I don't know about you but I love Facebook memories popping up, even if they are not the happiest ones. They can be inspiring for a project I am working, on inspire new stories or just provide a nostalgic place for a while.
The photo above is of Magoo taken seven years ago on the 24th of September. You could always depend on seeing his friendly face while doing a chook provisions run at Seeds & Cereals in Masterson, the largest town of the Wairarapa.
The Wairarapa region in the southeast of the North Island.
Although Magoo seemed friendly in an environment designed to cater for chooks, our cat Wilma did not care for them at all. On the contrary. Whereas young Prince was always in a mission to get into the chookyard Wilma couldn't stay far enough away. Here's what she says about my decision to get some chooks in the book My Name is Wilma.
Kirsten said to Wim, “They need to be sturdy chooks, otherwise Prince might kill them.” Kill them… Ha! She obviously knew nothing about chickens. I bumped into chickens all the time on my expeditions around town. The people up the road had chooks, mama mia, the first time I encountered one it was a near miss. For me, mind you. I have no interest in slaughtering chickens. And Prince, he might be foolish enough to try, but even he would only try once.
Kirsten sketched a map of a small run attached to a chook house that fitted in one of her raised veggie beds. She said to Wim that she would keep the chooks on that exact spot for one or two months, then move it to the next raised bed where the obliging chickens would fertilise her garden while being perfectly happy to stay inside the run. Ha!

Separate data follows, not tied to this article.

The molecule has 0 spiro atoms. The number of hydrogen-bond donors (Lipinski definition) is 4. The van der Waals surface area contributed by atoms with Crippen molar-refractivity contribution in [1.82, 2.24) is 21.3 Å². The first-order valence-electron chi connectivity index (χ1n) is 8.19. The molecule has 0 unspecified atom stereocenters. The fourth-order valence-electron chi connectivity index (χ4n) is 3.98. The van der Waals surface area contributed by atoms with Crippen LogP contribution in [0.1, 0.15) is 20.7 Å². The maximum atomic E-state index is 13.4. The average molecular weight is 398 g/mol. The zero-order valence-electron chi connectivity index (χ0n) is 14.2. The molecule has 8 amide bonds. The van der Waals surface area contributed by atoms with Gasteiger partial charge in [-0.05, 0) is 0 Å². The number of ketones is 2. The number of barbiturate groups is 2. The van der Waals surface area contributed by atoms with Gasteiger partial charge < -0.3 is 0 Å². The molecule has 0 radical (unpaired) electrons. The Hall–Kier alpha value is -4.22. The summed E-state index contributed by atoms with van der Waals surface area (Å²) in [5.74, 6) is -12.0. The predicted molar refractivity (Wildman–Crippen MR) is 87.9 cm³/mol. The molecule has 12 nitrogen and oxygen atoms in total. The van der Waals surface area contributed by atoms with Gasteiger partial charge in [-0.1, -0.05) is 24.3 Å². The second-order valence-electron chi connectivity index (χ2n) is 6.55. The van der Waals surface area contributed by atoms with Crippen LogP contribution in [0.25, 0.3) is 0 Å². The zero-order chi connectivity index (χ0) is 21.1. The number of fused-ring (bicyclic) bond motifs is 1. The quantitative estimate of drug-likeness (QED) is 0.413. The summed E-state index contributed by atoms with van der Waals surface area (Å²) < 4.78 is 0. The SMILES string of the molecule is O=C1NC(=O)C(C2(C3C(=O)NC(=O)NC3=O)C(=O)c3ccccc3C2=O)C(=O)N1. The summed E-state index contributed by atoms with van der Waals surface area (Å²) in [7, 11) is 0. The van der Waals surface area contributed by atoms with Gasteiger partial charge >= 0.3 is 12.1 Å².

After reading a hundred books, Kirsten went on the hunt for Barnevelders, a sturdy Dutch chicken breed but she could not find any in our area. She had met this lady at a poultry show whose father was going to breed Barnevelders but some kind of disaster happened, so Kirsten turned to the internet and found Precious Poultry up north who sold all kinds of chicken breeds. She ordered three Barnevelder hens on-point-of-lay. Ha!
My humans had a few weeks to prepare. They first made the veggie garden cat-proof and I sadly watched Wim put some chicken wire on top of the corrugated iron fence as it made the arrival of the chooks seem so definite. They needn’t have bothered on my account. No way was I going to spend time with those ferocious animals. On account of Prince, it was a wise move. Kirsten took out the remaining veggies from the most sheltered raised bed and put the new chook house there. The run just fitted.
At the end of summer, I thought the veggie beds were at their most gorgeous. I loved watching the white butterflies circle the zucchini, the late tomatoes and lettuces. On the bed where the chook house was going only a couple of sage bushes needed to be rereplanted. I had to credit the chooks for not eating that nauseating stuff. I hated the smell of it too. On the seed box, leeks had gone to seed. I loved watching all the insects land and feast on these. All this beauty waiting for demolition.
If you'd like to read more about Wilma and her hopeless humans, you can buy her stories as a Kindle eBook on Amazon.
Would you rather read Wilma's adventures in a paperback or in another type of ebook. Let me know!
There is also a Dutch paperback available on boekenbestellen.nl. Click on the link below to order: